“It is also the home to The New Dancemakers’ Series. Mitchell additionally includes at least six skylight-illuminated painting and drawing studio spaces.”

Steve Burnham, senior editor at UWM Libraries, picks up the library angle with a history leading to today’s UWM Libraries:

“The university library was formed by the combination of the libraries of the Milwaukee Extension and the Milwaukee State Teachers College after the creation of UWM in 1956. In the early years of the university, the main campus library was the Kenwood Library, housed in what became Mellencamp Hall. As early as 1958, Donald Woods, director of the library, and the Library Committee foresaw the need for expanding the physical facilities of the library and suggested the site of Baker Field House. Although Kenwood Library underwent remodeling in the early 1960s, the need for additional space remained unsolved as the student population of UWM continued to grow. A new library building was planned and constructed in the mid 1960s and the library materials were moved to the new facility in February 1967. Stage II of the library, completed in 1974, and Stage III, completed in 1987, were constructed to provide additional facilities. The library was renamed the Golda Meir Library in 1979. In 2002, the administrative name of the library as a unit was changed to UWM Libraries.”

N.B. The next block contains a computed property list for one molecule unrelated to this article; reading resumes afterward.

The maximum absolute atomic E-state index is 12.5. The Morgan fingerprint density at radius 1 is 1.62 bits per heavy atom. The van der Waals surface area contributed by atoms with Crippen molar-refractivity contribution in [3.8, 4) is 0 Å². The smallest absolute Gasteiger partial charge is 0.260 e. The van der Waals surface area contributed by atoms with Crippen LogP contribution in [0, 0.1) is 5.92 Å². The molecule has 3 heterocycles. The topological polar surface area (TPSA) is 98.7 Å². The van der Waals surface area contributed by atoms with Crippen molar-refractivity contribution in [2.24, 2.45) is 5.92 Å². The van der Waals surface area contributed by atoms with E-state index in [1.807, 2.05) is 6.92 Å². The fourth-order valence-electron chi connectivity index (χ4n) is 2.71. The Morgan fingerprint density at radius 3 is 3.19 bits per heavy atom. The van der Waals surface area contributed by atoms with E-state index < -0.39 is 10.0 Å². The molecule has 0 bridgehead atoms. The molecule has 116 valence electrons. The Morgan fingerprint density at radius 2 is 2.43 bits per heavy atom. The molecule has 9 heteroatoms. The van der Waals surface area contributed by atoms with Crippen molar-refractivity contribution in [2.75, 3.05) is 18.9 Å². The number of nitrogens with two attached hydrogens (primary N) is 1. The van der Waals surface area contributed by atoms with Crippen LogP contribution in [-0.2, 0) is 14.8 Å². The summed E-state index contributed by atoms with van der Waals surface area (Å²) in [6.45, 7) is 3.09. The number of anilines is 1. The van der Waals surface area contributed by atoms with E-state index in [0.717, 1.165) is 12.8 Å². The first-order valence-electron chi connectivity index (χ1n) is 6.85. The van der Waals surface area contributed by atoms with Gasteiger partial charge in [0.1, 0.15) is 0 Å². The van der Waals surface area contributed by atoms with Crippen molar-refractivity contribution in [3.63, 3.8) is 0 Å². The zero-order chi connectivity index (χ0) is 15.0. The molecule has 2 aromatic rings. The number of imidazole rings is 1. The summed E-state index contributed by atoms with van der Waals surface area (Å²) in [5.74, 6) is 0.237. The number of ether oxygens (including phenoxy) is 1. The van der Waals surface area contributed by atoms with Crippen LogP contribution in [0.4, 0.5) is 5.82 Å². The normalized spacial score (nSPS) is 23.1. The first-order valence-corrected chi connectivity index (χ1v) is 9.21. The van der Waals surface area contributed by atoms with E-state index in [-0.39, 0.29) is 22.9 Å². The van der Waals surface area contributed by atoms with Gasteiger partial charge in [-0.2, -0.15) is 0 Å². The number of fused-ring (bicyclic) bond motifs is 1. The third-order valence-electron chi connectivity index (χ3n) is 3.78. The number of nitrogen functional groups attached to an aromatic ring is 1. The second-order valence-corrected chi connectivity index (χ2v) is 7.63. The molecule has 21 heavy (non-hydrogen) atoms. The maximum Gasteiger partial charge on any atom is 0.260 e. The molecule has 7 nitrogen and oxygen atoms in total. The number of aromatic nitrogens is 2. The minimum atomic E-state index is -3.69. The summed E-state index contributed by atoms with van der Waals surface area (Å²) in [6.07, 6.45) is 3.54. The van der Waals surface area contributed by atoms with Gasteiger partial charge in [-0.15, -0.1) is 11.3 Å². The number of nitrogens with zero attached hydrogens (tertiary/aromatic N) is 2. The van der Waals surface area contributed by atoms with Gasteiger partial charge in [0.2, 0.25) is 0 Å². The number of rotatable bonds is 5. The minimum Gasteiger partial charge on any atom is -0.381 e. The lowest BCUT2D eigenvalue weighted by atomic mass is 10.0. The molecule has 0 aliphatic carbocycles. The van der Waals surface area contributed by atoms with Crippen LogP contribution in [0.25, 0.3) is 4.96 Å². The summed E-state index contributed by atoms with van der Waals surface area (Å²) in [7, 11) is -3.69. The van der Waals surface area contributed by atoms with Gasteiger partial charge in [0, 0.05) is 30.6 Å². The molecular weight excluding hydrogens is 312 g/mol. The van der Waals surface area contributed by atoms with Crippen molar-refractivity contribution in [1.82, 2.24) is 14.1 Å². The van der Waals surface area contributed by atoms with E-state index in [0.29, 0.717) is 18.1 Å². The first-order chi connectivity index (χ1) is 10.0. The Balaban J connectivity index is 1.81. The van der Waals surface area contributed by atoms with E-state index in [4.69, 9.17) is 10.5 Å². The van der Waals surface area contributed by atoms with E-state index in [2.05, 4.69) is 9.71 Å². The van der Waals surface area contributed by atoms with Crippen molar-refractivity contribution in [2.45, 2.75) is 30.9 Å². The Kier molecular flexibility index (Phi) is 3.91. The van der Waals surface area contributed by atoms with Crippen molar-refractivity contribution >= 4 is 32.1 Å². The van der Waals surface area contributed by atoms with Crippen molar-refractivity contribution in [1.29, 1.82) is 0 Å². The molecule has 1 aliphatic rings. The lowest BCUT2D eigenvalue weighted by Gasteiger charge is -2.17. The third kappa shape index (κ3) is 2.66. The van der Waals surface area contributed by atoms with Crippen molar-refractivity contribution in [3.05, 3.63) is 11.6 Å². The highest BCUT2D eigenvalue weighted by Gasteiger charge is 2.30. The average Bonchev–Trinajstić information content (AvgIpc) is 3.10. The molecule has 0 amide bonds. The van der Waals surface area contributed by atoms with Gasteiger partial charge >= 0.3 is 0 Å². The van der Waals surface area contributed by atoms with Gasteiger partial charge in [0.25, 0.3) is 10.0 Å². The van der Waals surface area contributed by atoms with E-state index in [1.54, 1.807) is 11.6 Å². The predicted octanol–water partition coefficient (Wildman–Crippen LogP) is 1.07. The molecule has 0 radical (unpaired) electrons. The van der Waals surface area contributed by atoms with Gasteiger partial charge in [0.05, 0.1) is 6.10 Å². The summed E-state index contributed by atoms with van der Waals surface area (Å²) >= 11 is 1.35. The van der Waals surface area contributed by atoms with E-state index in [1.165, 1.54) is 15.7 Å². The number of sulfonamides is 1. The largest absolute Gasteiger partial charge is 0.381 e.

roof4Today, the UWM Libraries are considered Wisconsin’s largest academic research library, offering services and resources to the UWM academic community and to the general public.

While academics and students prize the library’s collections and services inside the buildings, another valuable asset lies outside. Actually, it lies above. The library sports a 50,000-square-foot green roof that saves energy by reducing AC use, helps with storm water management and reduces airborne pollutants.

– Jeff Bentoff

Lakefront improvements hit front page – more than century ago

The front-page drawing in the Milwaukee Journal Sentinel this week depicts new plans to improve roadways along the city’s cherished lakefront. Yet it was — a mere — 117 years ago that the front page of the Milwaukee Sentinel carried a drawing of a different lakefront roadway plan. Both plans shared the same goals: improving transportation along the shore and offering the public better scenic views.